Traveling through the game world is quite the pain in the ass. A trip from any one town to another isn't terribly long provided you don't get ambushed by enemies, but the game likes to think that you actually enjoy the combat so it will constantly throw enemies at you. And sometimes they aren't normal enemies, but rather large ones that have way more hit points than you can possibly deal in a reasonable amount of time. After a while you unlock a boatman who will take you to various points on the world map, but some of them are kind of useless and only take you about halfway to where you want to go. You can also complete a quest that will allow you to ride a boar out in the world, but it's quite slow and handles very poorly leaving me wondering why it was even put in to begin with.

I've hesitated about speaking on this topic, but I'd like to discuss the story of Nier. I've got to say I really enjoyed it despite it being very short on information until close to the end, and even then it got a little unwieldy and lacking in explanation. The basis of the story is that Nier has a daughter and she suffers from what is known as 'The Black Scrawl' which causes illness that will eventually take her life. The odd thing is that this appears to be a repeat of events that took place hundreds of years prior, and since then the world has fallen in to a state of decay and humans are on the verge of extinction while ghostly enemies known as 'shades' roam around killing anyone unfortunate enough to cross their paths. Along the way you are joined by Kaine, a foulmouthed female who is possessed by a shade that grants her immense power and will someday take over her body. And to round out the cast there is Emil, a young man who's power to petrify people has turned him in to a bit of a shut in. This party, along with Grimoire Weiss, must find the source of the shades and destroy them before they finish off what's left of a lingering human presence. After completing the game you are given the option to go over some back-story for the other characters and you learn a bit more about them, like Kaine's younger years where she suffered the taunts of children in her village and how she came to be possessed by a shade.
After finishing Nier I was happy that I completed it. The father and daughter story was compelling to me, especially after playing something like Silent Hill: Shattered Memories. I felt invested in the characters and I was willing to put up with the weak gameplay just to see it through to the end, especially when missions for Nier's daughter were to collect food ingredients so she could learn to cook for her father. But I don't know if the ends justify the means in this case. There are better gameplay experiences out there, and the story is something you have to dig quite deep in the mucky gameplay to get a hold of. It felt like Cavia tried to do a lot of different things with this title and nothing really came up as a standout feature. It's a shame too, maybe a few more months of time spent working on the graphics and rounding out the gameplay so that each mechanic was in better shape would have done this game some good. As it stands right now Nier comes off as a typically average title. Perhaps a sequel with some extra development time will give me something more to praise.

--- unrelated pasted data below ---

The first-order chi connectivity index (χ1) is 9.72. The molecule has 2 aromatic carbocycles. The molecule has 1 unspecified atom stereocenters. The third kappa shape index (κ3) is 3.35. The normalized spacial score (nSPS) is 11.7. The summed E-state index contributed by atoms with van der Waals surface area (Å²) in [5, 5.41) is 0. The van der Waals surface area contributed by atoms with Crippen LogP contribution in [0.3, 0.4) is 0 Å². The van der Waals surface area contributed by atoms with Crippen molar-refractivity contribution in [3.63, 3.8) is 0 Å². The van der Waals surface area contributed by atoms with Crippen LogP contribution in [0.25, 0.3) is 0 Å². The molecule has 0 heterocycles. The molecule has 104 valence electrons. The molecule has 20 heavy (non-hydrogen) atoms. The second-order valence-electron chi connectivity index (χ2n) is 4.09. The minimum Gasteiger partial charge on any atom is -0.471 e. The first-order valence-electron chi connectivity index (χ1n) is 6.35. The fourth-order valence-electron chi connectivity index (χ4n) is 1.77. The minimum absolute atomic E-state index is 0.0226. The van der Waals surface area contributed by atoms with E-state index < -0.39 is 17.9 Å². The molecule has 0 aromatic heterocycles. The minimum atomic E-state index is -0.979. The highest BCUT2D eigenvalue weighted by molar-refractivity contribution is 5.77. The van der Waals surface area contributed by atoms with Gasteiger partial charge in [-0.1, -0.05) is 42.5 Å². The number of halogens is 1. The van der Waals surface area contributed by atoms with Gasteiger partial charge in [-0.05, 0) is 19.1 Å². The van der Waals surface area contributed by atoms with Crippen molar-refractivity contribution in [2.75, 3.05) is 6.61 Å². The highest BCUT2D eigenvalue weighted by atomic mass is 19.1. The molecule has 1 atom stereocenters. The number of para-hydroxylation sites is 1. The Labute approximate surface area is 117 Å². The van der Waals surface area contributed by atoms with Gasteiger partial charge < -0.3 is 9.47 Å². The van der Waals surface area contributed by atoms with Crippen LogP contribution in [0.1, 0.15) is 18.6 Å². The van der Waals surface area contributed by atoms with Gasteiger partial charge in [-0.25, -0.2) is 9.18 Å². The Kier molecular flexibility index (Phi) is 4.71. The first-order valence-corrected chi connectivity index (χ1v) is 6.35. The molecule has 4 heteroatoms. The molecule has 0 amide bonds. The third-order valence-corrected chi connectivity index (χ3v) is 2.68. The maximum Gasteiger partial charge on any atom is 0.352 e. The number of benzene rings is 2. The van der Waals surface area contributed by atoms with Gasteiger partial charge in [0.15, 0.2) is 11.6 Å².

Nier has a lot of interesting aspects to it, but none of them come together to make a cohesive experience. It feels like they are all fighting amongst each other and the product as a whole suffers for it. It will take a lot of dedication to get through this title.

Rating: 7.5 Above Average

* The product in this article was sent to us by the developer/company.

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In a past life I worked with Interplay, EA, Harmonix, Konami, and a number of other developers. Now I'm working for a record label, a small arm of casual games in a media company along with Gaming Nexus, and anywhere else that sees fit to employ me.